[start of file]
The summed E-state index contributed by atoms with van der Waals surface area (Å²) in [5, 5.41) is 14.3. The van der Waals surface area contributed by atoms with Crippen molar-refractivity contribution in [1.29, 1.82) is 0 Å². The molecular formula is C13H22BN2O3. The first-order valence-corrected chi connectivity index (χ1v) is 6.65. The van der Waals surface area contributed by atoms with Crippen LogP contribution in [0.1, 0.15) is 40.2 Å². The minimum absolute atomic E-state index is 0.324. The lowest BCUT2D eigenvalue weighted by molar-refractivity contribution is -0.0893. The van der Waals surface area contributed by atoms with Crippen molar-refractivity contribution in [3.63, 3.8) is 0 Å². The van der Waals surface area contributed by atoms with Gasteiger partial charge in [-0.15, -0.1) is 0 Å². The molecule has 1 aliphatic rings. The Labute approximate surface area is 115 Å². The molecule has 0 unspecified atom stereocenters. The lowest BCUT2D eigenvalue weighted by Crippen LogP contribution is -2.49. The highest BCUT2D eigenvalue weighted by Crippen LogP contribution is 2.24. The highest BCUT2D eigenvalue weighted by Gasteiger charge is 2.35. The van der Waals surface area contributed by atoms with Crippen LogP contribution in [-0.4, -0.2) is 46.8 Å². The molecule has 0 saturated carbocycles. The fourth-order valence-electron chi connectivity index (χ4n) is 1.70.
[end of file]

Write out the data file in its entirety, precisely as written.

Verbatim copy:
The summed E-state index contributed by atoms with van der Waals surface area (Å²) in [5, 5.41) is 14.3. The van der Waals surface area contributed by atoms with Crippen molar-refractivity contribution in [1.29, 1.82) is 0 Å². The molecular formula is C13H22BN2O3. The first-order valence-corrected chi connectivity index (χ1v) is 6.65. The van der Waals surface area contributed by atoms with Crippen LogP contribution in [0.1, 0.15) is 40.2 Å². The minimum absolute atomic E-state index is 0.324. The lowest BCUT2D eigenvalue weighted by molar-refractivity contribution is -0.0893. The van der Waals surface area contributed by atoms with Crippen molar-refractivity contribution in [3.63, 3.8) is 0 Å². The van der Waals surface area contributed by atoms with Gasteiger partial charge in [-0.15, -0.1) is 0 Å². The molecule has 1 aliphatic rings. The Labute approximate surface area is 115 Å². The molecule has 0 unspecified atom stereocenters. The lowest BCUT2D eigenvalue weighted by Crippen LogP contribution is -2.49. The highest BCUT2D eigenvalue weighted by Crippen LogP contribution is 2.24. The highest BCUT2D eigenvalue weighted by Gasteiger charge is 2.35. The van der Waals surface area contributed by atoms with Crippen LogP contribution in [-0.4, -0.2) is 46.8 Å². The molecule has 0 saturated carbocycles. The fourth-order valence-electron chi connectivity index (χ4n) is 1.70.